Texas Republican Rep. Tony Gonzales vowed to support the bipartisan gun reform legislation poised to pass in the Senate this week, citing how he survived domestic abuse as a child.
“My name is Tony Gonzales and I am a survivor of domestic abuse, my stepfather would come home drunk & beat on me and my mother,” the Republican wrote in a Twitter thread Wednesday morning.
“One night he decided that wasn’t enough and shoved a shotgun in my mother’s mouth. I was 5 at the time and not strong enough to fend off the wolves.”
“School was my sanctuary from the chaos at home. Now I am 41, all grown up. Loving father of six children. Served our country in the Navy for 20 years, led men and women in combat in Afghanistan and Iraq. I slay wolves every day,” he continued.
Gonzales noted that in Congress it is his “duty to pass laws that never infringe on the Constitution while protecting the lives of the innocent.”
“In the coming days I look forward to voting YES on the Bipartisan Safer Communities Act,” he posted.
Gonzales — who represents Uvalde, Texas, where 19 children and two adults were killed in a school shooting last month — has a long history of supporting the Second Amendment and shooting down Democrat-backed gun control bills.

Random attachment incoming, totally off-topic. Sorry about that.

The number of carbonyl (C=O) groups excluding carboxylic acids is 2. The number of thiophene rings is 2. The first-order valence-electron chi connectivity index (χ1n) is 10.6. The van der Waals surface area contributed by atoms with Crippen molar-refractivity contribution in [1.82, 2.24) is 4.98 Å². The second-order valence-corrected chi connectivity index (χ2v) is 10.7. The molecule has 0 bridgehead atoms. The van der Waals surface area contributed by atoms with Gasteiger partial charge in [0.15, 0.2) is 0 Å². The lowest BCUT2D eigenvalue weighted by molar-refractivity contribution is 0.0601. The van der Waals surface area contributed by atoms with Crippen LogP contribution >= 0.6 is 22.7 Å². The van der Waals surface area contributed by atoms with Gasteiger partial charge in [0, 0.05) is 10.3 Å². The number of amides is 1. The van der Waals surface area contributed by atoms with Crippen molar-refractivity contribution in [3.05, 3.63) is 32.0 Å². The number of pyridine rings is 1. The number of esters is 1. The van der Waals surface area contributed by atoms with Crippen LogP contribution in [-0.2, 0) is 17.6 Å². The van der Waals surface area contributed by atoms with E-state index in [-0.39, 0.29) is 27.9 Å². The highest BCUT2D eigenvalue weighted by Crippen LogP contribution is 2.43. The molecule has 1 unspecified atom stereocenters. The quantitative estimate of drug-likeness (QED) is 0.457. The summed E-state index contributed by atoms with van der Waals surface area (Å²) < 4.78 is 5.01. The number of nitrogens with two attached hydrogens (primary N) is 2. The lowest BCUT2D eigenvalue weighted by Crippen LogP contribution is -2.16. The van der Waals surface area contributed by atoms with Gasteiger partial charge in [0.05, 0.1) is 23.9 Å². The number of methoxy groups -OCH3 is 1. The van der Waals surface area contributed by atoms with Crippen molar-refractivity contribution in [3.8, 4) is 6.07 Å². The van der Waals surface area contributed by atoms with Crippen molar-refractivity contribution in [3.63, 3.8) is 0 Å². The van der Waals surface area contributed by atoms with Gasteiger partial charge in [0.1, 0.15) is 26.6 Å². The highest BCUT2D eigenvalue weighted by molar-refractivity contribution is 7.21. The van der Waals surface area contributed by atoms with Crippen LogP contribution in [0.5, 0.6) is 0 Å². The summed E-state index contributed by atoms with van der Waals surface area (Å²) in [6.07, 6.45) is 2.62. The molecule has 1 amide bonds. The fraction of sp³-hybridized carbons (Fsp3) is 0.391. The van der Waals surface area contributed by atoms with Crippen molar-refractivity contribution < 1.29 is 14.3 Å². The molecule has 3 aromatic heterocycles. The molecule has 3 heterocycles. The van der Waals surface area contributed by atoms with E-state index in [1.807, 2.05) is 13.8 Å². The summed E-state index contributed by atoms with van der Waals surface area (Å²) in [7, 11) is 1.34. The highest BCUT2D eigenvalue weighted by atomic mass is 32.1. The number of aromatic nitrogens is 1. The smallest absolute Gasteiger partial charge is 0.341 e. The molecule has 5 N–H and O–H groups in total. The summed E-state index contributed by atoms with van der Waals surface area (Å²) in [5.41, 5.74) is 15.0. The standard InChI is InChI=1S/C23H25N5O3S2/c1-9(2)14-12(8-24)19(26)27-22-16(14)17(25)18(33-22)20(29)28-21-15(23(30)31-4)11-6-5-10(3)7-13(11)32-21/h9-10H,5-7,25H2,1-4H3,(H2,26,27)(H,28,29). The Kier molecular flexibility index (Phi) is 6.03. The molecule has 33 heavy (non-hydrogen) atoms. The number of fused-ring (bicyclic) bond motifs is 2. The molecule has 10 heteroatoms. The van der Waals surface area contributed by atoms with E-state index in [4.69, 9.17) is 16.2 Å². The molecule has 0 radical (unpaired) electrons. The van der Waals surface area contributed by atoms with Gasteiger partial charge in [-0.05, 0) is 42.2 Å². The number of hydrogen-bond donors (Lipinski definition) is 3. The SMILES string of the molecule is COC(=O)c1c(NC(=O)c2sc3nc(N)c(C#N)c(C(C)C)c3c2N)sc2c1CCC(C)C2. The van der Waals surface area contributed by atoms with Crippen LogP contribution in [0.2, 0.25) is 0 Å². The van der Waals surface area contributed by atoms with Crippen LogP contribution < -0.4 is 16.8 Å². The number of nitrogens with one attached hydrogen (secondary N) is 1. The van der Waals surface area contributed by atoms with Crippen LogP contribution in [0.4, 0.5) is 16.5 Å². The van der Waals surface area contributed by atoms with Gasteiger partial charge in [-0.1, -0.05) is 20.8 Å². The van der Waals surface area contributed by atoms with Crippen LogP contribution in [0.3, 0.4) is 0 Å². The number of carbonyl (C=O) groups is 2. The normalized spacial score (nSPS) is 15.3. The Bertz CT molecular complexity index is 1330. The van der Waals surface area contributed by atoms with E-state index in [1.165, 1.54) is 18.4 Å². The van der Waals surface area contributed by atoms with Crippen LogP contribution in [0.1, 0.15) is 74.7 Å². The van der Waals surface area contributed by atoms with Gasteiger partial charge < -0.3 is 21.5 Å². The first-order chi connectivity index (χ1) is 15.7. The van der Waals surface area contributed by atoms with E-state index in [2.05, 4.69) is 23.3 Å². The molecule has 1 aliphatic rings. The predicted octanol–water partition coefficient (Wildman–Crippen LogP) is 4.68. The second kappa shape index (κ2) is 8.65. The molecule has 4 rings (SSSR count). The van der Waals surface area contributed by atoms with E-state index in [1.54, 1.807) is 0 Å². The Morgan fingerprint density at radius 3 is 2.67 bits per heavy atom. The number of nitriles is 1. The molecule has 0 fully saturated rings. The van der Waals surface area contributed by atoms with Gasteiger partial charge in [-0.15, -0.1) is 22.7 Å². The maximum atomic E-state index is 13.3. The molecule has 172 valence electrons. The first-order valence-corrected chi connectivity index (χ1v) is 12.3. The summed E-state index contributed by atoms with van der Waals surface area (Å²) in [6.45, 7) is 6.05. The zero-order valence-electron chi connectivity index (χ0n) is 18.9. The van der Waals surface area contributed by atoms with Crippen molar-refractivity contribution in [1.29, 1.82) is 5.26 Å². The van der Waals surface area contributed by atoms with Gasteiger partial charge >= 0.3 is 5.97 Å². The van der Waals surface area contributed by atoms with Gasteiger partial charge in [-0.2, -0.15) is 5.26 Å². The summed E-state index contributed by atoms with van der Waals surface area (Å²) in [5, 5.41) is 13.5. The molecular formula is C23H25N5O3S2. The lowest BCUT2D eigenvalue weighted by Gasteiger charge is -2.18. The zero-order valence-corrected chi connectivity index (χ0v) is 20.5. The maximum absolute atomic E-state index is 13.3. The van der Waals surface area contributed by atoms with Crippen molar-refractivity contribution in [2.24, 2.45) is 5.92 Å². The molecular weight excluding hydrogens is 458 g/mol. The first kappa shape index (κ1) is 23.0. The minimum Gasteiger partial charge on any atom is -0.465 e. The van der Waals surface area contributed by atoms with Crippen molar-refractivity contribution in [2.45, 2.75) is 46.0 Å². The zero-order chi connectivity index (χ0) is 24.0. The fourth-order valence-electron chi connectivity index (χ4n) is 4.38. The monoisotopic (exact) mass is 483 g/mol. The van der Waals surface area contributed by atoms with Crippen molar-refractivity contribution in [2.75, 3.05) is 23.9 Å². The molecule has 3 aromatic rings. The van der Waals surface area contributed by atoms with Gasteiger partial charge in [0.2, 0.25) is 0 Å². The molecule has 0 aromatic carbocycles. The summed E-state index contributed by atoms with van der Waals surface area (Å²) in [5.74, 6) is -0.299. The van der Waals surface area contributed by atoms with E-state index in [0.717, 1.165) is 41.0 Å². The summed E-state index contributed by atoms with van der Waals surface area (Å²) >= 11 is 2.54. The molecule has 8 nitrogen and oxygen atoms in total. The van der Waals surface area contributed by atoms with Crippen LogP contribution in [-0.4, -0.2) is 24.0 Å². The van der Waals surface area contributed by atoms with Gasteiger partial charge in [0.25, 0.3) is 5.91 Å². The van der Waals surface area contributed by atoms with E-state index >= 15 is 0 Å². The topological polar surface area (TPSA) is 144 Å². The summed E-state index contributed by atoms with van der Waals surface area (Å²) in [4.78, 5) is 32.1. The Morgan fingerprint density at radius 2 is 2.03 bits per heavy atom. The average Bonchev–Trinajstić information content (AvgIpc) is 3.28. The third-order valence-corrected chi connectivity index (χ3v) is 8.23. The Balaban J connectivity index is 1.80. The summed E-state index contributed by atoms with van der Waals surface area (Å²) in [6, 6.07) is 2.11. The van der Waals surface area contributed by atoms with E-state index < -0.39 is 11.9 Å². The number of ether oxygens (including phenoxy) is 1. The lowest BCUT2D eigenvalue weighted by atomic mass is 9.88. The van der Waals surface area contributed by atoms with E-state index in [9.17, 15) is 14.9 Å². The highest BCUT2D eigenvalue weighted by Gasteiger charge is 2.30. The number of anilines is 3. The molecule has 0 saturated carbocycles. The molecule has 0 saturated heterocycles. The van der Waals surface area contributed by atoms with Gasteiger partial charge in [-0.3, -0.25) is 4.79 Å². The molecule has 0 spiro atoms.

As recently as January, the congressman accused “the radical left” of looking to take away Americans’ guns.
“Not on my watch!” he tweeted at the time. “Proud to defend your Second Amendment.”
It is unclear how many Republicans are expected to join Gonzales in his support of the legislation, but his stark shift could be indicative of it passing with more bipartisan support than expected.
The legislation passed a key procedural hurdle in the Senate on Tuesday, clearing cloture in a 64-34 vote. If all 14 Republicans who voted in favor remain in support of the legislation when it is brought to an official vote, the bill should easily pass the 60-vote filibuster threshold required in the 50-50 Senate.
Senate Majority Leader Chuck Schumer (D-NY) is expected to hold a vote this week.
While the legislation fails to include key measures sought by Democrats, it does provide financial incentives for states to create mental health programs and implement “red flag” laws, requires expanded background checks for gun buyers under 21, increases penalties for straw purchases of firearms, and closes the so-called “boyfriend loophole,” prohibiting romantic partners convicted of domestic violence and not married to their victims from getting firearms.